A primary focus of the lab is understanding the factors shaping communities through time (see my recent paper with Steve Jackson), and in particular trying to tease apart the relative impacts of climate and species interactions on assemblages. For example, do climate change or biotic interactions more strongly influence communities and under which situations? How can we best model past and future changes to biological communities with climate change?
To examine community dynamics more fully, we using a variety of different approaches in different systems: California mammals, fossil pollen, and marine lakes (so far). This approach of looking at similar questions across different systems allows us to determine the context-dependence of our results and also keeps us on our toes!
Building off of previous research in the northern Sierra, most of the current and future work in the lab focuses on building a network of sites that span latitudinal and altitudinal gradients and thus capture a diverse array of mammal communities across space and time. Responses to environmental change can manifest in many different ways, so no single proxy or approach is going to adequately characterize ecological or evolutionary changes. Our approach is to tackle the questions with many different tools: the fossils and assemblages themselves, molecular tools, and modeling approaches. More on this project as it develops!
- Northern California assemblages: Graduate student Eric Williams is focusing on understanding the factors responsible for mediating community assembly in California mammals. This builds on Jessica’s dissertation work with Liz Hadly at Stanford. Read more about Eric’s work here.
- La Brea small mammals: A new project in the lab is to examine small mammal assemblages from the La Brea Tar Pits and link their structure and dynamics to other elements of the ecosystem. This is a collaborative project with Jacquelyn Gill, Justin Yeakel, and the La Brea Tar Pits and Museum, and is being led at UC Merced by ES graduate student Nate Fox. More about this project here.
- Southern Sierra mammal communities: Jessica has also been exploring caves in Sequoia-Kings Canyon National Park for woodrat midden deposits. This work seeks to understand how mammal species and communities in the southern Sierra Nevada have responded to climate change over the past 21,000 years (since the Last Glacial Maximum). Have species shifted ranges, and if so, in directions consistent with climate change and their niches? Were there consistent differences in the responses of generalist vs specialist mammals? How strongly are particular species tied to climate change? Were there genetic consequences to range shifts?
Fossil pollen assemblages
Jessica’s postdoctoral research with Jack Williams at UW Madison showed that climate greatly structured turnover in fossil pollen assemblages across space and time. But it wasn’t the only factor explaining turnover, which led to two projects examining the community structure and species co-occurrence patterns.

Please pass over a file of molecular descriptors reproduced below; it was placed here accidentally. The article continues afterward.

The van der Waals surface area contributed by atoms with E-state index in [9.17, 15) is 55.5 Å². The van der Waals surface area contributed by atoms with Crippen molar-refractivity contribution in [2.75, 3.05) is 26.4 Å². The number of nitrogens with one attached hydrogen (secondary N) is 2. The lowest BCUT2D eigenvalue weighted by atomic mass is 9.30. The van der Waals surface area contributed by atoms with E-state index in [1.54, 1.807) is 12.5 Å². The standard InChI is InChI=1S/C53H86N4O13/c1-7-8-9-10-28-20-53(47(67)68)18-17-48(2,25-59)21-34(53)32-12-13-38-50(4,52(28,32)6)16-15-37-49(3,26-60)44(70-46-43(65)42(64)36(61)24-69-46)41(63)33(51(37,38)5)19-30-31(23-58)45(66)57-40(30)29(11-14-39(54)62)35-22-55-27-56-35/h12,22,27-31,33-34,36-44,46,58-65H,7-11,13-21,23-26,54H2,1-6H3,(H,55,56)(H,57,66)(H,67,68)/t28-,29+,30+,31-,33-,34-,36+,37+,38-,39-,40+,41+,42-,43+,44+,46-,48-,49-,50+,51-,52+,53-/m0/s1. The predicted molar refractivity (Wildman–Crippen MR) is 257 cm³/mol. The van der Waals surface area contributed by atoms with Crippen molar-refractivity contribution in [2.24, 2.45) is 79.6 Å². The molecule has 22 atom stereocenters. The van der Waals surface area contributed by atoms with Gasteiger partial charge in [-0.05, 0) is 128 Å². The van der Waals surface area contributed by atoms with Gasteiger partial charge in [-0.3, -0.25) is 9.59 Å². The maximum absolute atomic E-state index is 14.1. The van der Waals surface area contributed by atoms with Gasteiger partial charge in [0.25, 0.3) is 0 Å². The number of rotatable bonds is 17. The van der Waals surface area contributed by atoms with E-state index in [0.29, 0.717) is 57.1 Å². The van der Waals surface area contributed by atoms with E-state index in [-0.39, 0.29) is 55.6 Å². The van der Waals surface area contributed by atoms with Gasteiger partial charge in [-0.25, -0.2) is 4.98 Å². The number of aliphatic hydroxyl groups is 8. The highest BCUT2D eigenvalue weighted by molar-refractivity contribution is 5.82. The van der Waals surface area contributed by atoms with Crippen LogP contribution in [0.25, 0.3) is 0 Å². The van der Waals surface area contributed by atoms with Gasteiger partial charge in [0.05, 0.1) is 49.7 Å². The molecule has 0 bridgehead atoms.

- Which kinds of modeling approaches best project patterns of species distributions and assemblage structure across space and time? We are interested in whether different modeling approaches (stacked species distribution models vs. community level models) are more or less suitable for projecting species distributions and assemblages through time. Postdoc Kaitlin Maguire has been leading this effort.
- ETE working group: To more closely examine the role of potential species interactions in structuring fossil pollen assemblages, Jessica works with Kay Behrensmeyer, Kate Lyons, Nick Gotelli, and the rest of the ETE group at the Smithsonian NMNH. The first project detected pollen taxon-pairs that showed significant spatial associations and determined 1) whether they represented potential species interactions or could be explained by climate or dispersal limitation and 2) how stable the association was through time. This project led to an Ecography paper and, together with datasets from other systems, a synthesis to examine the generality of the patterns observed in the pollen data.
Palau marine lakes
A final project that falls under the general heading of “Community dynamics” is work that Jessica is collaborating on with Mike Dawson, Mike Beman, Julian Sachs, and Simon Haberle in Palau. We are using marine lakes in Palau as a model for island biogeography and assessing the degree to which parallel processes give rise to parallel patterns in taxonomic, functional, and genetic diversity of microbes and macrobiota. More here!
Importance of biotic interactions
To set the stage and put the present-day focus on biotic interactions into a broader context, Jessica reviewed the influence of climate change on biotic interactions, focusing on past, present, and future episodes of climatic and ecological change. This paper was done in collaboration with Phoebe Zarnetske, Matt Fitzpatrick, and Seth Finnegan– a diverse group of folks spanning the spectrum from deep-time paleo (Seth) to Cenozoic/Quaternary paleo (Jessica) to modern and future (Phoebe and Matt). One pattern that emerged was that climate change can alter biotic interactions in highly complex ways, so if we don’t incorporate them when we’re anticipating future changes, we’re missing a big piece of the puzzle.